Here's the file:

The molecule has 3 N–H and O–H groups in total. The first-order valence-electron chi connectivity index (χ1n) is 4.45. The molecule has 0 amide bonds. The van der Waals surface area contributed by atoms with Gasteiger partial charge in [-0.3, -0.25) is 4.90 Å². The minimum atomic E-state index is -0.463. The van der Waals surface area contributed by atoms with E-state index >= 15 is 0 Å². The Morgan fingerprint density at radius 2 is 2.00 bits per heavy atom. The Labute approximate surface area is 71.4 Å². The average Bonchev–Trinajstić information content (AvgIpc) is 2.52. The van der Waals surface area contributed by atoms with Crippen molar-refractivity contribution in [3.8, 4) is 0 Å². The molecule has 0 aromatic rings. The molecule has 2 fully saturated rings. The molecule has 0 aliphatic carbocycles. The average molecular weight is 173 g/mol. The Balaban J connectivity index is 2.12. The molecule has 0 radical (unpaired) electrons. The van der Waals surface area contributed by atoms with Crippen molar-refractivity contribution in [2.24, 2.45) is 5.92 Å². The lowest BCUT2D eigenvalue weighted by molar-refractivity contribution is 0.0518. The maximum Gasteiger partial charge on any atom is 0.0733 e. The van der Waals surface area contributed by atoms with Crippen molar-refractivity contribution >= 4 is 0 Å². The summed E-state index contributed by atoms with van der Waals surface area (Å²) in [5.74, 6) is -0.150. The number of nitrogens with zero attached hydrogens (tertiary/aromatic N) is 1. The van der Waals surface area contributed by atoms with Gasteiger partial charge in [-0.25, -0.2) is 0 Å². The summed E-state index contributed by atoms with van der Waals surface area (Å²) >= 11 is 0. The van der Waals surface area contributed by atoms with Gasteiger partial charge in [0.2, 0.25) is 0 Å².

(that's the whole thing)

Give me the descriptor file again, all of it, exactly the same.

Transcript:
The molecule has 3 N–H and O–H groups in total. The first-order valence-electron chi connectivity index (χ1n) is 4.45. The molecule has 0 amide bonds. The van der Waals surface area contributed by atoms with Gasteiger partial charge in [-0.3, -0.25) is 4.90 Å². The minimum atomic E-state index is -0.463. The van der Waals surface area contributed by atoms with E-state index >= 15 is 0 Å². The Morgan fingerprint density at radius 2 is 2.00 bits per heavy atom. The Labute approximate surface area is 71.4 Å². The average Bonchev–Trinajstić information content (AvgIpc) is 2.52. The van der Waals surface area contributed by atoms with Crippen molar-refractivity contribution in [3.8, 4) is 0 Å². The molecule has 0 aromatic rings. The molecule has 2 fully saturated rings. The molecule has 0 aliphatic carbocycles. The average molecular weight is 173 g/mol. The Balaban J connectivity index is 2.12. The molecule has 0 radical (unpaired) electrons. The van der Waals surface area contributed by atoms with Crippen molar-refractivity contribution in [2.24, 2.45) is 5.92 Å². The lowest BCUT2D eigenvalue weighted by molar-refractivity contribution is 0.0518. The maximum Gasteiger partial charge on any atom is 0.0733 e. The van der Waals surface area contributed by atoms with Crippen molar-refractivity contribution >= 4 is 0 Å². The summed E-state index contributed by atoms with van der Waals surface area (Å²) in [5.74, 6) is -0.150. The number of nitrogens with zero attached hydrogens (tertiary/aromatic N) is 1. The van der Waals surface area contributed by atoms with Gasteiger partial charge in [-0.25, -0.2) is 0 Å². The summed E-state index contributed by atoms with van der Waals surface area (Å²) >= 11 is 0. The van der Waals surface area contributed by atoms with Gasteiger partial charge in [0.2, 0.25) is 0 Å².